It doesn't take a rocket scientist to figure out that the Corsair PC-5400 XMS2 Pro series memory at default settings is the quickest of the bunch but only by a small margin although just enough to make it stand out in our benchmark graphs. We figure the folks at Corsair hit the nail on the head when it came to choosing the most efficient TRAS timing. While on paper it looks slower than Kingston (TRAS of 10) and OCZ (TRAS of 8), our benchmarks clearly showed that the ASUS motherboard utilizing the Intel 925XE chipset clearly prefers the higher TRAS setting of 12.
However and as expected, when it came to overclocking the OCZ PC-5400 Performance series memory was able to take the lead the vast majority of the time. We expected the OCZ to be a little further in front but a win is a win and that will be enough for some people to choose the OCZ memory over Corsair and Kingston.
People intending on overclocking their DDR-2 system should probably choose the OCZ memory since like we have already highlighted, it loves every bit of its 2.2V memory voltage and is able to overclock quite a bit higher than the other modules. While on paper the overclock only slightly gave the OCZ memory the lead, if you want to really push your CPU with extreme cooling methods, the OCZ will probably come along for the ride and clock pass 420MHz memory clock while the modules from Corsair and Kingston had no hope of reaching these speeds since their voltages weren't as friendly as the OCZ product.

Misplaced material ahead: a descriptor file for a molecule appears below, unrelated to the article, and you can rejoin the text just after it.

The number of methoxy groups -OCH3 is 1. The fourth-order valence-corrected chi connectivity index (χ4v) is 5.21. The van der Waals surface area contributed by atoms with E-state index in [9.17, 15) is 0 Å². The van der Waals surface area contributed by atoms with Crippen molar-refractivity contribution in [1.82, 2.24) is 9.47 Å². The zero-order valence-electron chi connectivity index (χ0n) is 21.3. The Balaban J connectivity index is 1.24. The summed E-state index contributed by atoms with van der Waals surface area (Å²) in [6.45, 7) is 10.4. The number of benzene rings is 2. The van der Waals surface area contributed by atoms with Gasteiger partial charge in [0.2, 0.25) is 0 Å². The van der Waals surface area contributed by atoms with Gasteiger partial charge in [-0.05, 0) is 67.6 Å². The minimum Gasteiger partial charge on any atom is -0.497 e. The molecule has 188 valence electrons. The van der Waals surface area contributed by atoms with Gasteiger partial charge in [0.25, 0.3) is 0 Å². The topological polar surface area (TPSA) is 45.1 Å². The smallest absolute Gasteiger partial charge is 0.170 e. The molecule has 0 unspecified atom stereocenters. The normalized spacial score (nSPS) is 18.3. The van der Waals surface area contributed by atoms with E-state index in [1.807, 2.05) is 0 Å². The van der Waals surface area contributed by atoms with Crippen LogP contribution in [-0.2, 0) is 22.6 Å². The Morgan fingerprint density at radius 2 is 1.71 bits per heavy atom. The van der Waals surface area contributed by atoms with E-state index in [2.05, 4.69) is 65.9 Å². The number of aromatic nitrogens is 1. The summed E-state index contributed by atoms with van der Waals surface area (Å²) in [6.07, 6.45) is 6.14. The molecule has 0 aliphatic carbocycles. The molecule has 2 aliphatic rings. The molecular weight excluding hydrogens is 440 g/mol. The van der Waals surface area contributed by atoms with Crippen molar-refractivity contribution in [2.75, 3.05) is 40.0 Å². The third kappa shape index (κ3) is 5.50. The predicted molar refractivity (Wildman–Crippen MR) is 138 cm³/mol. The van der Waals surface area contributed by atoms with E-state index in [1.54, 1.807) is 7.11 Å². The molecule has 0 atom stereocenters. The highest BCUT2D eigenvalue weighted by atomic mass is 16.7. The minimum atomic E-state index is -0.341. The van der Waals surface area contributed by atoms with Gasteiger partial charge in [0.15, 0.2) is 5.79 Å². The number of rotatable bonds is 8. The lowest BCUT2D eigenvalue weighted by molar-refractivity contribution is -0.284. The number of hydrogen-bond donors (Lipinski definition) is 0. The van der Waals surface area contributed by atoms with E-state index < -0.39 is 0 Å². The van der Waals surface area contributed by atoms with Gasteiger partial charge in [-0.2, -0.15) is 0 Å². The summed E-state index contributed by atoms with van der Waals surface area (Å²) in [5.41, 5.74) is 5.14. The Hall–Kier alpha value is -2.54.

However if you don't intend on overclocking your DDR-2 system you'd probably choose the Corsair memory since it provides the most optimised timings and contains those funky activity LED's but on the same token it isn't terribly hard to jump into the BIOS for a couple minutes and adjust the TRAS timings to 12 on the other modules. In this case, you should buy the memory you prefer and what is cheapest and most available in your area.
Using our online price comparison tool which collects prices of products from the most popular online USA retail stores, (at the time of writing) we can see that the OCZ memory is the cheapest of the bunch coming in at $237 US on Newegg, while the best price on the Corsair is $305 US at Digitally Unique and the best price on the Kingston is $278 US at Mwave.
Given the pricing, we feel the OCZ memory is your best choice since it is the most affordable, offers stylish looks and high stable voltage which in turn provides higher overclockability - and it won't affect your warranty since it is covered by OCZ's "EVP" (Extended Voltage Protection) program. Each of the sets of modules are all high quality and provide good performance but there has to be a winner and today it is OCZ and as such receives our "Must Have Editor's Choice award.
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